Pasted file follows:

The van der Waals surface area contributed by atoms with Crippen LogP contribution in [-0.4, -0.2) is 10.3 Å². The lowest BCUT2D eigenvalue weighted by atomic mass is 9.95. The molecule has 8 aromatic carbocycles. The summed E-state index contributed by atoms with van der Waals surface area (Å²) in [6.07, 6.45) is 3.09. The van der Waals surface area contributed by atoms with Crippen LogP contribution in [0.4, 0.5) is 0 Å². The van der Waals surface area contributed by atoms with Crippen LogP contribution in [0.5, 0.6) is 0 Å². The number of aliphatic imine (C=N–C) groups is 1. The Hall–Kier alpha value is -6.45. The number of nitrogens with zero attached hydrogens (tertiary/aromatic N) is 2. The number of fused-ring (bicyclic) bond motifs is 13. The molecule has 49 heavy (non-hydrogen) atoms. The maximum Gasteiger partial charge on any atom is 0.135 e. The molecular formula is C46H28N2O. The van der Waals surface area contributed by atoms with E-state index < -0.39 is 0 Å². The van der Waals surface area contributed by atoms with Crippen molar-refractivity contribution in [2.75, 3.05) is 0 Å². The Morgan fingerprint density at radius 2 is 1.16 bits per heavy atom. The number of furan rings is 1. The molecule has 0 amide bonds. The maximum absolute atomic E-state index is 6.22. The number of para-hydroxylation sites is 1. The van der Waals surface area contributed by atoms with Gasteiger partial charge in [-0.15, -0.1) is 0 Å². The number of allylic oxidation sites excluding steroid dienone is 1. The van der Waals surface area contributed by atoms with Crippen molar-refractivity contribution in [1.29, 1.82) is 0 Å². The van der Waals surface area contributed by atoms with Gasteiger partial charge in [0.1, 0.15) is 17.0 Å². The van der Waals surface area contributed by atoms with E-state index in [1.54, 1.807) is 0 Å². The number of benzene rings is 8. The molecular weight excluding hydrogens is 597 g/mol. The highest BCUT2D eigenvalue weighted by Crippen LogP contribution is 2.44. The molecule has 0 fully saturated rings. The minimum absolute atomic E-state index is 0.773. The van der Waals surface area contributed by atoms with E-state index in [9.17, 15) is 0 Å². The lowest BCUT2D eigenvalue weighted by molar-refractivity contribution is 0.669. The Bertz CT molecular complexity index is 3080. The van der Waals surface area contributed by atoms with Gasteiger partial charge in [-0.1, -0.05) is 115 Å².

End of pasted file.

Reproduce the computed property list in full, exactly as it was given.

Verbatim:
The van der Waals surface area contributed by atoms with Crippen LogP contribution in [-0.4, -0.2) is 10.3 Å². The lowest BCUT2D eigenvalue weighted by atomic mass is 9.95. The molecule has 8 aromatic carbocycles. The summed E-state index contributed by atoms with van der Waals surface area (Å²) in [6.07, 6.45) is 3.09. The van der Waals surface area contributed by atoms with Crippen LogP contribution in [0.4, 0.5) is 0 Å². The van der Waals surface area contributed by atoms with Crippen LogP contribution in [0.5, 0.6) is 0 Å². The number of aliphatic imine (C=N–C) groups is 1. The Hall–Kier alpha value is -6.45. The number of nitrogens with zero attached hydrogens (tertiary/aromatic N) is 2. The number of fused-ring (bicyclic) bond motifs is 13. The molecule has 49 heavy (non-hydrogen) atoms. The maximum Gasteiger partial charge on any atom is 0.135 e. The molecular formula is C46H28N2O. The van der Waals surface area contributed by atoms with E-state index < -0.39 is 0 Å². The van der Waals surface area contributed by atoms with Crippen molar-refractivity contribution in [2.75, 3.05) is 0 Å². The Morgan fingerprint density at radius 2 is 1.16 bits per heavy atom. The number of furan rings is 1. The molecule has 0 amide bonds. The maximum absolute atomic E-state index is 6.22. The number of para-hydroxylation sites is 1. The van der Waals surface area contributed by atoms with Gasteiger partial charge in [-0.15, -0.1) is 0 Å². The number of allylic oxidation sites excluding steroid dienone is 1. The van der Waals surface area contributed by atoms with Crippen molar-refractivity contribution in [1.29, 1.82) is 0 Å². The van der Waals surface area contributed by atoms with Gasteiger partial charge in [0.1, 0.15) is 17.0 Å². The van der Waals surface area contributed by atoms with E-state index in [1.54, 1.807) is 0 Å². The number of benzene rings is 8. The molecular weight excluding hydrogens is 597 g/mol. The highest BCUT2D eigenvalue weighted by Crippen LogP contribution is 2.44. The molecule has 0 fully saturated rings. The minimum absolute atomic E-state index is 0.773. The van der Waals surface area contributed by atoms with E-state index in [9.17, 15) is 0 Å². The lowest BCUT2D eigenvalue weighted by molar-refractivity contribution is 0.669. The Bertz CT molecular complexity index is 3080. The van der Waals surface area contributed by atoms with Gasteiger partial charge in [-0.1, -0.05) is 115 Å².